Our chronic disease care ain’t #1 – ctd.

It’s frustrating, becaus whenever I show data on how we don’t do so well in caring for one disease or another, someone inevitably tries to “gotcha!” me by claiming that there’s a good explanation for it, other than the fact that our system is lacking. Today’s excuse seems to be “the prevalence must be the reason”.

A number of you have emailed me, or commented, that it may be that the reason there are more amputations in the US is because diabetes is much more common here. More people sick = more amputations. So here’s the chart of amputations again:

And here’s the prevalence of diabetes in those countries:

Yes, we have a lot of diabetes in the US, but not so much more than everyone else, and they all do better than us. One in particular on the left (which gets a bad rap on “difficulty to get care”) has nearly the same prevalence in diabetes and less than one third the amputations.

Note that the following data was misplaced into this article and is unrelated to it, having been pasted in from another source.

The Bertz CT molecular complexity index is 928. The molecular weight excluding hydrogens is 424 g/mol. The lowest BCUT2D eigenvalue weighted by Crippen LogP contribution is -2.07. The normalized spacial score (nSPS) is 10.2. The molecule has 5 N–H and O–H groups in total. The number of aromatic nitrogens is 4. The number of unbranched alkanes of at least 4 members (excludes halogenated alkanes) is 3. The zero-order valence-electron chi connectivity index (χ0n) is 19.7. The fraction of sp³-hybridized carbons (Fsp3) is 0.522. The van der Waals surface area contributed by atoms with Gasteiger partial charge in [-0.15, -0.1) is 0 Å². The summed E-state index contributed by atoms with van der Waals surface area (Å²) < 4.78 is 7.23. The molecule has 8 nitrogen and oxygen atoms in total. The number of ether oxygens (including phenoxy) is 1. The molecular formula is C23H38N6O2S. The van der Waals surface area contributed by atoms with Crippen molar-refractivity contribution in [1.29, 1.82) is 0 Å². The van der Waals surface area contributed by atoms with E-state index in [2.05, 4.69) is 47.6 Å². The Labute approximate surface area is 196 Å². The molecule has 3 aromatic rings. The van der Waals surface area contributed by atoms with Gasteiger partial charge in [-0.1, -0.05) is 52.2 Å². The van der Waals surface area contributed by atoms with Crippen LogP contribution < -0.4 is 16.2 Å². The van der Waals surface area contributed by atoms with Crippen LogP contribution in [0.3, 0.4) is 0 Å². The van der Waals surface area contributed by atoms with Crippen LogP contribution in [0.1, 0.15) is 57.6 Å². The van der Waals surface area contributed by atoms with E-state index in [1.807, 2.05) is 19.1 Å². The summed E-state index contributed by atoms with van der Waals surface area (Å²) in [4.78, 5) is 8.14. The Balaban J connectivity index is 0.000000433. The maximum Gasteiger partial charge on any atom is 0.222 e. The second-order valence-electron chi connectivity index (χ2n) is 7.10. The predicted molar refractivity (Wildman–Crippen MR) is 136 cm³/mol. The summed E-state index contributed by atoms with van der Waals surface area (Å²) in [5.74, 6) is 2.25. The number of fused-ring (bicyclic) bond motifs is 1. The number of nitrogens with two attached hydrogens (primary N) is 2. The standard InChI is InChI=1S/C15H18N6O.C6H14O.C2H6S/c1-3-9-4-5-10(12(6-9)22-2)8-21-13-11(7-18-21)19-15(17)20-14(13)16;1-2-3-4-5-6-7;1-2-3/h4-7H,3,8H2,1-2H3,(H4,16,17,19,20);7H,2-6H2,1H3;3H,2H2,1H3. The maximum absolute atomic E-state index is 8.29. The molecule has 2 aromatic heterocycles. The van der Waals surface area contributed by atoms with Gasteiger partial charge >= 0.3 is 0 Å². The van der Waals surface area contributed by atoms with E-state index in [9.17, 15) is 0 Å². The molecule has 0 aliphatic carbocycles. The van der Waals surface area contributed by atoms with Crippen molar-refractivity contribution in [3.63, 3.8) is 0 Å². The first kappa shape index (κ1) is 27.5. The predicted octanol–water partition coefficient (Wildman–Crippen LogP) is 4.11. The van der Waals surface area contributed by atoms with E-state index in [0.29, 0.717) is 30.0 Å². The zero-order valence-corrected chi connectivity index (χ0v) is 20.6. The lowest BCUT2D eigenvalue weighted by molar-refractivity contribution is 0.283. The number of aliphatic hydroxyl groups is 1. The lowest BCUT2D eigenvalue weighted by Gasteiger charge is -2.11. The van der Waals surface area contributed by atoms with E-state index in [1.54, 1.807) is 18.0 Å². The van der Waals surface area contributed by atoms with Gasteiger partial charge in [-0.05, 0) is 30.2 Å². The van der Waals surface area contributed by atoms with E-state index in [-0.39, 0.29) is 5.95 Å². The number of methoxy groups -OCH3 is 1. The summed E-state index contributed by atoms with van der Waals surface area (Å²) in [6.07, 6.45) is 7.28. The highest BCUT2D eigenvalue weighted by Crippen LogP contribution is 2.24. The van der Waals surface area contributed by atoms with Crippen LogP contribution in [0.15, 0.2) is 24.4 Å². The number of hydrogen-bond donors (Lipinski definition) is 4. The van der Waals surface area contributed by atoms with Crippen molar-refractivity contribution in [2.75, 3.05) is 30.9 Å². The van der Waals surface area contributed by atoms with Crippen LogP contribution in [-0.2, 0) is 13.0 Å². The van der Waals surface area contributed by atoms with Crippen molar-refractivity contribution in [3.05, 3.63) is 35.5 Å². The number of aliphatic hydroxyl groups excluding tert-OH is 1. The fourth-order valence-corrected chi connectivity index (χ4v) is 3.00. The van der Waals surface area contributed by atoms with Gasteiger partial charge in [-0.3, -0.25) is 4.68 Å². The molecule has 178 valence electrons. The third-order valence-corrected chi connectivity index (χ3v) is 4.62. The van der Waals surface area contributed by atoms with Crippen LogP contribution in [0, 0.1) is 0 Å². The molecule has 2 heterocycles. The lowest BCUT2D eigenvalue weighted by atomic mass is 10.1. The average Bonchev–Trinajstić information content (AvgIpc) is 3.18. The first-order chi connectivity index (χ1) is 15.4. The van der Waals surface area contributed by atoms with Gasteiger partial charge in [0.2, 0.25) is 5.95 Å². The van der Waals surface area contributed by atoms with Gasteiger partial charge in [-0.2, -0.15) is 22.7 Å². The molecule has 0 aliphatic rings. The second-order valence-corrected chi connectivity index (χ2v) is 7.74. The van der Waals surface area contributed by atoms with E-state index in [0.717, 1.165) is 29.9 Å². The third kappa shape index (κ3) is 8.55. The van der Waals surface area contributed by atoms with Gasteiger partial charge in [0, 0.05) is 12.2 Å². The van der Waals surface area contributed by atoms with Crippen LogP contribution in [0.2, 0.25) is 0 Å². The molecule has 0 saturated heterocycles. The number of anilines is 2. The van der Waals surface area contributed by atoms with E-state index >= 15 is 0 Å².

Someday, you’ll learn to trust me. Or at least, to trust Occam’s Razor.

UPDATE:

ARGH! 🙂

1) I didn’t have these data “handy”. They take time to take down and chart. But now I’ve done it.

2) Data on Germany were not available for amputations. Go look at the link to the original data I provided.

3) Here’s Asthma. First hospital admissions again:

 

And then prevalence. Data were not available for the Netherlands, and I used England for the UK. Scotland and Ireland were even worse:

 

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